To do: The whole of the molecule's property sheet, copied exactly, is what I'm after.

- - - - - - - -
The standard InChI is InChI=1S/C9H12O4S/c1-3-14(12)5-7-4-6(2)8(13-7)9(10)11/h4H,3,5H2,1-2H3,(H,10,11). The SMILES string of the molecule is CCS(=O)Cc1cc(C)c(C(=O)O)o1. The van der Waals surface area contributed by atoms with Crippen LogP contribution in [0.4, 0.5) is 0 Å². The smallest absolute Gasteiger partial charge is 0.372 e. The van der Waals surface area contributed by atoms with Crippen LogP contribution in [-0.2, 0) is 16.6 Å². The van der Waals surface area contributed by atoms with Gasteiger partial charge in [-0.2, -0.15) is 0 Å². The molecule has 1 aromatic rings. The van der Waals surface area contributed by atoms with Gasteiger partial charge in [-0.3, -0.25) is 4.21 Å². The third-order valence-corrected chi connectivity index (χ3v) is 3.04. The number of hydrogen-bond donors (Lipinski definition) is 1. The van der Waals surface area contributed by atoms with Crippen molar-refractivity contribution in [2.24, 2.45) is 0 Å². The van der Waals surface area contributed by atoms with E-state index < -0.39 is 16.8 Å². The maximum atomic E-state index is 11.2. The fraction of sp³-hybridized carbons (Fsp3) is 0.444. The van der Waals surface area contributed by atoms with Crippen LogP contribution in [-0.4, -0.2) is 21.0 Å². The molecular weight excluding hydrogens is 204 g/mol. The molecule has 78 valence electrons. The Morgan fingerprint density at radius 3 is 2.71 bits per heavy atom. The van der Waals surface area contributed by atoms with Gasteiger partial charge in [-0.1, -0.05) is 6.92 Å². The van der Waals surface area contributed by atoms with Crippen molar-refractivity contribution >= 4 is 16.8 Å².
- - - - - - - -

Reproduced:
The standard InChI is InChI=1S/C9H12O4S/c1-3-14(12)5-7-4-6(2)8(13-7)9(10)11/h4H,3,5H2,1-2H3,(H,10,11). The SMILES string of the molecule is CCS(=O)Cc1cc(C)c(C(=O)O)o1. The van der Waals surface area contributed by atoms with Crippen LogP contribution in [0.4, 0.5) is 0 Å². The smallest absolute Gasteiger partial charge is 0.372 e. The van der Waals surface area contributed by atoms with Crippen LogP contribution in [-0.2, 0) is 16.6 Å². The van der Waals surface area contributed by atoms with Gasteiger partial charge in [-0.2, -0.15) is 0 Å². The molecule has 1 aromatic rings. The van der Waals surface area contributed by atoms with Gasteiger partial charge in [-0.3, -0.25) is 4.21 Å². The third-order valence-corrected chi connectivity index (χ3v) is 3.04. The number of hydrogen-bond donors (Lipinski definition) is 1. The van der Waals surface area contributed by atoms with Crippen molar-refractivity contribution in [2.24, 2.45) is 0 Å². The van der Waals surface area contributed by atoms with E-state index < -0.39 is 16.8 Å². The maximum atomic E-state index is 11.2. The fraction of sp³-hybridized carbons (Fsp3) is 0.444. The van der Waals surface area contributed by atoms with Crippen LogP contribution in [-0.4, -0.2) is 21.0 Å². The molecular weight excluding hydrogens is 204 g/mol. The molecule has 78 valence electrons. The Morgan fingerprint density at radius 3 is 2.71 bits per heavy atom. The van der Waals surface area contributed by atoms with Gasteiger partial charge in [-0.1, -0.05) is 6.92 Å². The van der Waals surface area contributed by atoms with Crippen molar-refractivity contribution >= 4 is 16.8 Å².